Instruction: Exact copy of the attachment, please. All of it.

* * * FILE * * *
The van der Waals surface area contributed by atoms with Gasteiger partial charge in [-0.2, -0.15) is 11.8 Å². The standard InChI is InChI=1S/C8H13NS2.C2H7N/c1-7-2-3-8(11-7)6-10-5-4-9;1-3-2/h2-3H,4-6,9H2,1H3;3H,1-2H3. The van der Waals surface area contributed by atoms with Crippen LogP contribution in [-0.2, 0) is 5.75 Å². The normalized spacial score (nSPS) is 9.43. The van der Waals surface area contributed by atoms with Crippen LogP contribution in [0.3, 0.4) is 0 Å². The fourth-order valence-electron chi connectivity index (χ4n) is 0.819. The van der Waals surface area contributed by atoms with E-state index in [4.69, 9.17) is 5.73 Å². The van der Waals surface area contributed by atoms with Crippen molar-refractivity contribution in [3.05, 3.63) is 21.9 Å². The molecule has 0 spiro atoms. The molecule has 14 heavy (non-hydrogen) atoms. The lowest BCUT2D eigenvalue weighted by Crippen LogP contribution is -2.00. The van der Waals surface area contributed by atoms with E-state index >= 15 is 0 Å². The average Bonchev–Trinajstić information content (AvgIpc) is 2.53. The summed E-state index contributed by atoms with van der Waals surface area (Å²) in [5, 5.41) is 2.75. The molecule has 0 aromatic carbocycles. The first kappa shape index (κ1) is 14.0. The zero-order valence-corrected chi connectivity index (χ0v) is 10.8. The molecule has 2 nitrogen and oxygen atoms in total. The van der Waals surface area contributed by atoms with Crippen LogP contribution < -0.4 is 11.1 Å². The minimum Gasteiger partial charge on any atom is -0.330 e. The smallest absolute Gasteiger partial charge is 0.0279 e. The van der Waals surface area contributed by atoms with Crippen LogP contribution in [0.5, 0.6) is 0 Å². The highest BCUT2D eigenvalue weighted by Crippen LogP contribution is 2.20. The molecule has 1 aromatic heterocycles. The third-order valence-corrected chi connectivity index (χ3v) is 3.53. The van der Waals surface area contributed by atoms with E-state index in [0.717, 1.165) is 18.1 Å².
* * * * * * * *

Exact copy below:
The van der Waals surface area contributed by atoms with Gasteiger partial charge in [-0.2, -0.15) is 11.8 Å². The standard InChI is InChI=1S/C8H13NS2.C2H7N/c1-7-2-3-8(11-7)6-10-5-4-9;1-3-2/h2-3H,4-6,9H2,1H3;3H,1-2H3. The van der Waals surface area contributed by atoms with Crippen LogP contribution in [-0.2, 0) is 5.75 Å². The normalized spacial score (nSPS) is 9.43. The van der Waals surface area contributed by atoms with Crippen LogP contribution in [0.3, 0.4) is 0 Å². The fourth-order valence-electron chi connectivity index (χ4n) is 0.819. The van der Waals surface area contributed by atoms with E-state index in [4.69, 9.17) is 5.73 Å². The van der Waals surface area contributed by atoms with Crippen molar-refractivity contribution in [3.05, 3.63) is 21.9 Å². The molecule has 0 spiro atoms. The molecule has 14 heavy (non-hydrogen) atoms. The lowest BCUT2D eigenvalue weighted by Crippen LogP contribution is -2.00. The van der Waals surface area contributed by atoms with E-state index >= 15 is 0 Å². The average Bonchev–Trinajstić information content (AvgIpc) is 2.53. The summed E-state index contributed by atoms with van der Waals surface area (Å²) in [5, 5.41) is 2.75. The molecule has 0 aromatic carbocycles. The first kappa shape index (κ1) is 14.0. The zero-order valence-corrected chi connectivity index (χ0v) is 10.8. The molecule has 2 nitrogen and oxygen atoms in total. The van der Waals surface area contributed by atoms with Crippen LogP contribution < -0.4 is 11.1 Å². The minimum Gasteiger partial charge on any atom is -0.330 e. The smallest absolute Gasteiger partial charge is 0.0279 e. The van der Waals surface area contributed by atoms with Crippen LogP contribution in [0.5, 0.6) is 0 Å². The highest BCUT2D eigenvalue weighted by Crippen LogP contribution is 2.20. The molecule has 1 aromatic heterocycles. The third-order valence-corrected chi connectivity index (χ3v) is 3.53. The van der Waals surface area contributed by atoms with E-state index in [0.717, 1.165) is 18.1 Å².